In an earlier post I mentioned a French general that I met in Germany at a fencing tournament and earlier today I found this NYT article about him online. I was curious as to what had happened to him and his wife. She wrote a very interesting book about her experiences during the war. Sometime after I had met both of them that night and I had read her book I wrote her a letter and received a lovey reply. More good memories!

Jacques Massu, 94, General Who Led Battle of Algiers

Published: October 31, 2002
Gen. Jacques Massu, a soldier who late in life came to deplore and regret France's use of torture during his triumphant direction of the Battle of Algiers in 1957, died on Saturday at his home in Conflans-sur-Loing in the Loiret region of France. He was 94.
A highly decorated officer who fought for France in every major conflict since World War I, Jacques Émile Charles Marie Massu joined General de Gaulle's Free French forces in 1940 after scribbling, ''Nous vaincrons'' (We shall win) in his diary.
After liberation, he spent years commanding troops fighting nationalist forces in Vietnam. In 1956, he spearheaded a drive to take control of the Suez Canal when the British-French thrust to recapture it from Egypt was thwarted by a United Nations cease-fire. In 1968, he was President de Gaulle's chief military aide in quelling the leftist uprising of young people in Paris.
But General Massu's greatest fame and notoriety rested on his role in Algeria. A lanky old soldier, almost as tall as his hero de Gaulle, he was named military commander of an inflamed Algeria in 1957. When his harsh measures resulted in triumph over the guerrillas of the National Liberation Front, he was lionized by Algeria's one million French settlers and worshiped by soldiers and veterans' groups calling him ''Le père de paras,'' the father of paratroopers.
But for much of the ensuing 40 years, he was confronted, even haunted, by the tactics of torture systematically used in Algeria.
The most recent such challenge came after May 2001, when a dozen French intellectuals called upon the government to start an official inquiry on torture during the Algerian war, which ended in 1962 in negotiations between France and the National Liberation Front.
The appeal followed publication in French newspapers of the account of Louisette Ighilahriz, a 60-year-old woman, who described the months of physical assaults she endured 40 years earlier, when General Massu was in command and when she was working for the liberation front.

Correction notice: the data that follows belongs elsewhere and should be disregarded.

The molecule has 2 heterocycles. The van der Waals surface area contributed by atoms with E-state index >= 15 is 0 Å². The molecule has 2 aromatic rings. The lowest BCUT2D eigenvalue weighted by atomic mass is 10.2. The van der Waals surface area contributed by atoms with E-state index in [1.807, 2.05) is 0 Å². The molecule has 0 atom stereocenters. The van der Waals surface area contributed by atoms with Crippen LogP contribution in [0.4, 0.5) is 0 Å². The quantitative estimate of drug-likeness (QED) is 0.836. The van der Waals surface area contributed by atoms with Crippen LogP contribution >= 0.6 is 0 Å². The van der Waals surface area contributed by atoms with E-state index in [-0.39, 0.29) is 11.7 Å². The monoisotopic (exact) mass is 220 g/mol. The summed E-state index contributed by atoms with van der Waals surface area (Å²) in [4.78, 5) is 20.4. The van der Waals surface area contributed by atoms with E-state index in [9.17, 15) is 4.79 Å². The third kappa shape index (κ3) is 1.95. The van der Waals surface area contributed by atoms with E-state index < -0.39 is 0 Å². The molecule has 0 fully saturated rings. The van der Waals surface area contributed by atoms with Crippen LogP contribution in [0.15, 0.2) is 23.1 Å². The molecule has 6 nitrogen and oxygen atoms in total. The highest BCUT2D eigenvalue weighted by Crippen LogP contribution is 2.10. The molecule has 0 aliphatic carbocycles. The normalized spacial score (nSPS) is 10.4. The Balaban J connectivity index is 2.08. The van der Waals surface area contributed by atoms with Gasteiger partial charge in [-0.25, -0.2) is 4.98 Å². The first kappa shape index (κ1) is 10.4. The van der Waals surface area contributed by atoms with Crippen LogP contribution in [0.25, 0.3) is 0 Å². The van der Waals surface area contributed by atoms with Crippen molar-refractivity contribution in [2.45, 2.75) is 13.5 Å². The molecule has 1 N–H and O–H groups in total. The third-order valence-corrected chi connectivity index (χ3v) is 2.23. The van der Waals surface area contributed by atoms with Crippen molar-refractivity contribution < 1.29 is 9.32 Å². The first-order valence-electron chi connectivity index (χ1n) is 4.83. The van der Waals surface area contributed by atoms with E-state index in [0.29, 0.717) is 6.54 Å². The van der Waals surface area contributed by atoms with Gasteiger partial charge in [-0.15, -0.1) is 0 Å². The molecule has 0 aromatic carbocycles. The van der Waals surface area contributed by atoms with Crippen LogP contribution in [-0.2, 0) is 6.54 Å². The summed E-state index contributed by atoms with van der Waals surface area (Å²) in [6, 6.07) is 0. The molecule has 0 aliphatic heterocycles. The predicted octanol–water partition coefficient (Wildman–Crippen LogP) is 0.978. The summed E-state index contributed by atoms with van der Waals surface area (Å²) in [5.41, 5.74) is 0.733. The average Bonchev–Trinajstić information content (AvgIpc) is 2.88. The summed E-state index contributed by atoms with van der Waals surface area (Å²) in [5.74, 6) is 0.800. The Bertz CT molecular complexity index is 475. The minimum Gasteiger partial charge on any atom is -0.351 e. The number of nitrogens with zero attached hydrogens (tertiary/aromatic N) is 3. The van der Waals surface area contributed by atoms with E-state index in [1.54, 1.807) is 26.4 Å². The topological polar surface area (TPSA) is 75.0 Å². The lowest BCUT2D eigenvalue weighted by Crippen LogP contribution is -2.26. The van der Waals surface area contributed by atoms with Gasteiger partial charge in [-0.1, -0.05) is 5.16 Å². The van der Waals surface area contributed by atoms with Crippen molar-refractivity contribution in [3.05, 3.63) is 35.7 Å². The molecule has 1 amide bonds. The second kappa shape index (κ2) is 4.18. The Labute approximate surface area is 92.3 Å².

Asked to respond, General Massu condemned the use of torture while claiming that he had never learned where the policy originated.
''Torture is not indispensable in time of war, we could have gotten along without it very well,'' he said.
He acknowledged that torture had been ''institutionalized'' in Algeria. ''That was the worst thing,'' he said. But he insisted that he personally had not been involved in imposing torture.
''Who was it that set them up?'' he asked. ''Was there military or civilian control? Was it the staff of the army in Paris? Today I still ask myself these questions.''
When interviewers from the newspaper Le Monde wanted to know whether he thought that France should officially acknowledge the policies of torture used in Algeria and condemn them, he replied: ''I think that would be a good thing. Morally torture is something very ugly.''
General Massu's comments were widely reported in France and contrasted with those of his deputy in Algiers, Gen. Paul Aussaresses, who acknowledged without doubts or remorse that 3,000 Algerians had ''been made to disappear'' in the battle of Algiers. He said that he had personally taken part in the execution of 25 men, that suicides were faked and that ''everybody'' knew that such things had been authorized in Paris. He also said his only real regret was that some of those tortured died before they revealed anything useful.
General Aussaresses also said the details of torture had been known to General Massu.
''To keep a proper record, we wrote everything down,'' he said. ''Sometimes I'd say to Massu, 'We picked up so-and-so.' Then I'd look him straight in the eye and add, 'We'll kill him tomorrow.' Massu grunted. I assumed he approved.''
In fact, many years before his change of heart, General Massu had sounded much more like General Aussaresses, contending that torture had been ''a cruel necessity.''